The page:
Reflecting on the end of another year, I feel that the interesting challenges in Agile are not about process, but instead about people.

Promoting and Enhancing People Skills

This has been a theme of this blog for sometime. The challenge for 2013, to myself and to anyone else who’s interested in the Agile community, is, “How can we encourage the development of better skills in this area?”  It’s one thing to highlight the fact that the Agile community seems to have forgotten its original value of “People over process”, it’s another to actually put the people-first approach into practice.  I see a lot of potential in the ideas of Chris Argyris, and in the techniques described in Crucial Conversations.  But how do we translate those ideas into our day-to-day work?  How do we encourage and help other people to use those ideas?  And, what other ideas should be be also taking on board? 

Knowledge vs Skill

We tend to think that, if we can just know the “right” thing to do – the right way to unit test, the right way to plan an iteration etc – then the problem will  be solved.  But much of human performance is not just about knowledge, it’s also about skill.  On an intellectual level, I “know” how to play tennis – but I seldom translate that knowledge into a winning performance on the court. 

When we look at the way we, and our team, are performing on a software project, it’s tempting to treat any deficiency as a deficiency of knowledge – something that could be addressed by training.  But really there are at least 5 different aspects to performance:

  1. Knowledge.  You can get this through training, or you can follow a defined process.  I think we put too much of “agile” into this bucket.
  2. Short-term skill: skill that can be developed, through practice and experience, during the course of the project.  Investing in such skills early in the project will pay off during the course of the project.    But it’s hard to draw the line between this and the next….
  3. Long-term skill development.  This is deep expertise, which takes about 10,000 hours to develop.  You need at least some of your team members to have such expertise,  since without it your project will be much more difficult.  But since this kind of expertise takes years to develop, they can’t get it during the project.  They must have it before you start.  (However, just because a person is experienced, that’s no guarantee they have this kind of expertise.  Some experienced people do, some don’t.  Simplistically, its the difference between learning from one’s mistakes, versus merely repeating them.)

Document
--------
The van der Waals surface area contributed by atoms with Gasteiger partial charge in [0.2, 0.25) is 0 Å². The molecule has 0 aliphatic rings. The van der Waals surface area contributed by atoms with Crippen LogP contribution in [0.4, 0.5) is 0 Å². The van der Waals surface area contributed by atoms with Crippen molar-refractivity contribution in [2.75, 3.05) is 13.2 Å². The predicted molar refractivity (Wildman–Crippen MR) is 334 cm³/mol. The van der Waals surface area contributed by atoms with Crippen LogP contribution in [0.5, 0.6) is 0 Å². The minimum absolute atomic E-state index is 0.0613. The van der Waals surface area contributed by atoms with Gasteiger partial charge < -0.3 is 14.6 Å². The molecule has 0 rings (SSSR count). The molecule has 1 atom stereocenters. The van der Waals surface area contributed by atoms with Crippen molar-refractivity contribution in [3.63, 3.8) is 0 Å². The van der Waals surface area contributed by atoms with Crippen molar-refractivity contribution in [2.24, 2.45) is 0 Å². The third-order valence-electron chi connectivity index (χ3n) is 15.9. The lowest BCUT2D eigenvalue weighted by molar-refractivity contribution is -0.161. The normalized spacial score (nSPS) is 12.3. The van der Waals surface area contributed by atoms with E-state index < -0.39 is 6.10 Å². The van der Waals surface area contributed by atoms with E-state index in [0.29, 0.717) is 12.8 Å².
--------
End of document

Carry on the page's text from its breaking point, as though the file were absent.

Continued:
4. Innate general mental ability: this is the “RAM capacity” and “CPU speed” of the person’s brain.   To suggest that these qualities differ between people is both politically incorrect and self-evidently true.
  5. Conscientiousness – the personal, internal motivation to work carefully and produce a successful outcome.  Research suggest conscientiousness plays a significant role in job performance.

For agile coaches, I hope this list poses a challenge to you, to extend your practice into the longer-term aspects of skill (#2 and #3).

For team managers, I hope this list underscores the importance (and difficulty!) of recruiting well.

For all of us, I hope this list reminds us that #3 on the list, expertise, is something that we must take individual responsibility for developing, within ourselves. It’s important because it has more impact on our success than short-term knowledge (#1) and skill (#2).  It is worth investing in because it is probably easier to to change your level of expertise than your level of intelligence (#4) or your personality (#5).  But, we must take responsibility for it ourselves, because the 10,000 hours it takes to develop will probably span many different jobs, and so can’t be left to any one employer.

Expecting and Accepting Individual Differences

When a doctor gives medication, she expects that different patients will respond to the same drug in different ways.  Some may require higher doses than others.  Same may have an adverse reaction to the exact same drug.

So why then, do we fall into the trap of one-size-fits-all agile?  Individuals differ greatly in their mix of the above 5 factors that contribute to performance.  Furthermore, the projects we work on, and the organisations we work in, also differ greatly.  So a given “prescription” for how to build software may be appropriate for some but not others.

The easy part here is to recognise the project context.  It’s easy to look around and see that projects are different.  The hard part is to recognise the differences within us.  When I read code, what goes on in my head may be very different from what goes on in my colleagues head – but of the two brains working on the problem, I only get to look inside one, my own.  It is naive (but common!) to assume that my colleague’s brain experiences the problem in a similar way to my own.  (By the way, I’ve found Advocacy and Inquiry helpful here.  It’s helped me to enquire not just into what other people are thinking, but into the data and evidence that underlie their thoughts – data and evidence that I might not have seen.  This can be as simple as asking questions like “Could you give me an example?” or “What happened when you tried this in the past?”)


So, these are the issues that I find most challenging and relevant as 2013 dawns.  Can you suggest any relevant links, resources or thoughts? 

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